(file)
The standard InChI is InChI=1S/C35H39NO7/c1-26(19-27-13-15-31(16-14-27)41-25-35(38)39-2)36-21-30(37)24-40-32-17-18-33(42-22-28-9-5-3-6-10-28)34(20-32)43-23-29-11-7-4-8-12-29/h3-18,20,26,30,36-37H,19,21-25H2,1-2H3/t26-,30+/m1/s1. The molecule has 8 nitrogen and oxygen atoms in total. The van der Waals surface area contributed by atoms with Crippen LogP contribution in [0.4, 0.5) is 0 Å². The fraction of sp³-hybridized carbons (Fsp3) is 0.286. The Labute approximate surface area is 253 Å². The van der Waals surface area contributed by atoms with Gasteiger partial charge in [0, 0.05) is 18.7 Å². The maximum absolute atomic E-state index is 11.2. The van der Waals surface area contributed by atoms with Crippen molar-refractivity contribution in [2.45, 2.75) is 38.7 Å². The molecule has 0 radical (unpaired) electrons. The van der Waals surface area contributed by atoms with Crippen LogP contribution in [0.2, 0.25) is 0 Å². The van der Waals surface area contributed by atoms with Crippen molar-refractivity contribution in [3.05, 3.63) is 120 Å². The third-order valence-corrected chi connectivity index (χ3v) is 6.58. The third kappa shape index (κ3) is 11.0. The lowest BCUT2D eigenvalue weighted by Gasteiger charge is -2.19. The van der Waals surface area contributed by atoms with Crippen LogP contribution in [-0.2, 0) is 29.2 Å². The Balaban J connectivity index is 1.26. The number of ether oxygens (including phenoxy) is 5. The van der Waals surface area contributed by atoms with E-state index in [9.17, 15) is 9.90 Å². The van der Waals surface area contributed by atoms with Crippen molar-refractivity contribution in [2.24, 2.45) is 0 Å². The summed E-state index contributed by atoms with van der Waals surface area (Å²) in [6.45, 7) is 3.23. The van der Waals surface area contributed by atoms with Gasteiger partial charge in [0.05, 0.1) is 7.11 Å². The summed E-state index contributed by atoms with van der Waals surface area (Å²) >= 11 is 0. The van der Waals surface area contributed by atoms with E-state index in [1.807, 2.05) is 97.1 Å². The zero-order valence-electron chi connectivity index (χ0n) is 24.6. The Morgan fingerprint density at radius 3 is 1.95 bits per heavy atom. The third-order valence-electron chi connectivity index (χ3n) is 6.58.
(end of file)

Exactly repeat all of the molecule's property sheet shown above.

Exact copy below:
The standard InChI is InChI=1S/C35H39NO7/c1-26(19-27-13-15-31(16-14-27)41-25-35(38)39-2)36-21-30(37)24-40-32-17-18-33(42-22-28-9-5-3-6-10-28)34(20-32)43-23-29-11-7-4-8-12-29/h3-18,20,26,30,36-37H,19,21-25H2,1-2H3/t26-,30+/m1/s1. The molecule has 8 nitrogen and oxygen atoms in total. The van der Waals surface area contributed by atoms with Crippen LogP contribution in [0.4, 0.5) is 0 Å². The fraction of sp³-hybridized carbons (Fsp3) is 0.286. The Labute approximate surface area is 253 Å². The van der Waals surface area contributed by atoms with Gasteiger partial charge in [0, 0.05) is 18.7 Å². The maximum absolute atomic E-state index is 11.2. The van der Waals surface area contributed by atoms with Crippen molar-refractivity contribution in [2.45, 2.75) is 38.7 Å². The molecule has 0 radical (unpaired) electrons. The van der Waals surface area contributed by atoms with Crippen LogP contribution in [0.2, 0.25) is 0 Å². The van der Waals surface area contributed by atoms with Crippen molar-refractivity contribution in [3.05, 3.63) is 120 Å². The third-order valence-corrected chi connectivity index (χ3v) is 6.58. The third kappa shape index (κ3) is 11.0. The lowest BCUT2D eigenvalue weighted by Gasteiger charge is -2.19. The van der Waals surface area contributed by atoms with Crippen LogP contribution in [-0.2, 0) is 29.2 Å². The Balaban J connectivity index is 1.26. The number of ether oxygens (including phenoxy) is 5. The van der Waals surface area contributed by atoms with E-state index in [9.17, 15) is 9.90 Å². The van der Waals surface area contributed by atoms with Crippen molar-refractivity contribution in [2.24, 2.45) is 0 Å². The summed E-state index contributed by atoms with van der Waals surface area (Å²) in [6.45, 7) is 3.23. The van der Waals surface area contributed by atoms with Gasteiger partial charge in [0.05, 0.1) is 7.11 Å². The summed E-state index contributed by atoms with van der Waals surface area (Å²) >= 11 is 0. The van der Waals surface area contributed by atoms with E-state index in [1.807, 2.05) is 97.1 Å². The zero-order valence-electron chi connectivity index (χ0n) is 24.6. The Morgan fingerprint density at radius 3 is 1.95 bits per heavy atom. The third-order valence-electron chi connectivity index (χ3n) is 6.58.